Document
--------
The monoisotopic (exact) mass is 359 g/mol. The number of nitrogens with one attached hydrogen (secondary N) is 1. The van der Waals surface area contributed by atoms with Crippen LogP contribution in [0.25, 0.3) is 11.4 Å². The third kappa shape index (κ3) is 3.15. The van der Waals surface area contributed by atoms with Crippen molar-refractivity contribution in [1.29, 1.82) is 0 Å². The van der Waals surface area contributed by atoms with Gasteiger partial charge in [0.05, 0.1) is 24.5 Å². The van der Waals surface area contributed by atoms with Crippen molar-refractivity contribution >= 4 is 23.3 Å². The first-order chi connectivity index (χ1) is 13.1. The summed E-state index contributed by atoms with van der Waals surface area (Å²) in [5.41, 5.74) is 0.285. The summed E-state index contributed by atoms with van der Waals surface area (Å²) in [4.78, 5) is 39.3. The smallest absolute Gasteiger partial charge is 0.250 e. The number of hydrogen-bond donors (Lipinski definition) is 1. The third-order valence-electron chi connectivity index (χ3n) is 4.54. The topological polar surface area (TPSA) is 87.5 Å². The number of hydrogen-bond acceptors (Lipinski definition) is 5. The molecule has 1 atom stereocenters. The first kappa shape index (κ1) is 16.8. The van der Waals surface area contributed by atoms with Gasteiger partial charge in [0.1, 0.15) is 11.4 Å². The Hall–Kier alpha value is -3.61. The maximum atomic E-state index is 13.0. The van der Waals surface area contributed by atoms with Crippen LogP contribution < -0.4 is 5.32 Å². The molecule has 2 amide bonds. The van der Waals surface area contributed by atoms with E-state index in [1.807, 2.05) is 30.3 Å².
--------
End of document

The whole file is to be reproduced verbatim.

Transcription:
The monoisotopic (exact) mass is 359 g/mol. The number of nitrogens with one attached hydrogen (secondary N) is 1. The van der Waals surface area contributed by atoms with Crippen LogP contribution in [0.25, 0.3) is 11.4 Å². The third kappa shape index (κ3) is 3.15. The van der Waals surface area contributed by atoms with Crippen molar-refractivity contribution in [1.29, 1.82) is 0 Å². The van der Waals surface area contributed by atoms with Gasteiger partial charge in [0.05, 0.1) is 24.5 Å². The van der Waals surface area contributed by atoms with Crippen molar-refractivity contribution >= 4 is 23.3 Å². The first-order chi connectivity index (χ1) is 13.1. The summed E-state index contributed by atoms with van der Waals surface area (Å²) in [5.41, 5.74) is 0.285. The summed E-state index contributed by atoms with van der Waals surface area (Å²) in [4.78, 5) is 39.3. The smallest absolute Gasteiger partial charge is 0.250 e. The number of hydrogen-bond donors (Lipinski definition) is 1. The third-order valence-electron chi connectivity index (χ3n) is 4.54. The topological polar surface area (TPSA) is 87.5 Å². The number of hydrogen-bond acceptors (Lipinski definition) is 5. The molecule has 1 atom stereocenters. The first kappa shape index (κ1) is 16.8. The van der Waals surface area contributed by atoms with Gasteiger partial charge in [0.1, 0.15) is 11.4 Å². The Hall–Kier alpha value is -3.61. The maximum atomic E-state index is 13.0. The van der Waals surface area contributed by atoms with Crippen LogP contribution < -0.4 is 5.32 Å². The molecule has 2 amide bonds. The van der Waals surface area contributed by atoms with E-state index in [1.807, 2.05) is 30.3 Å².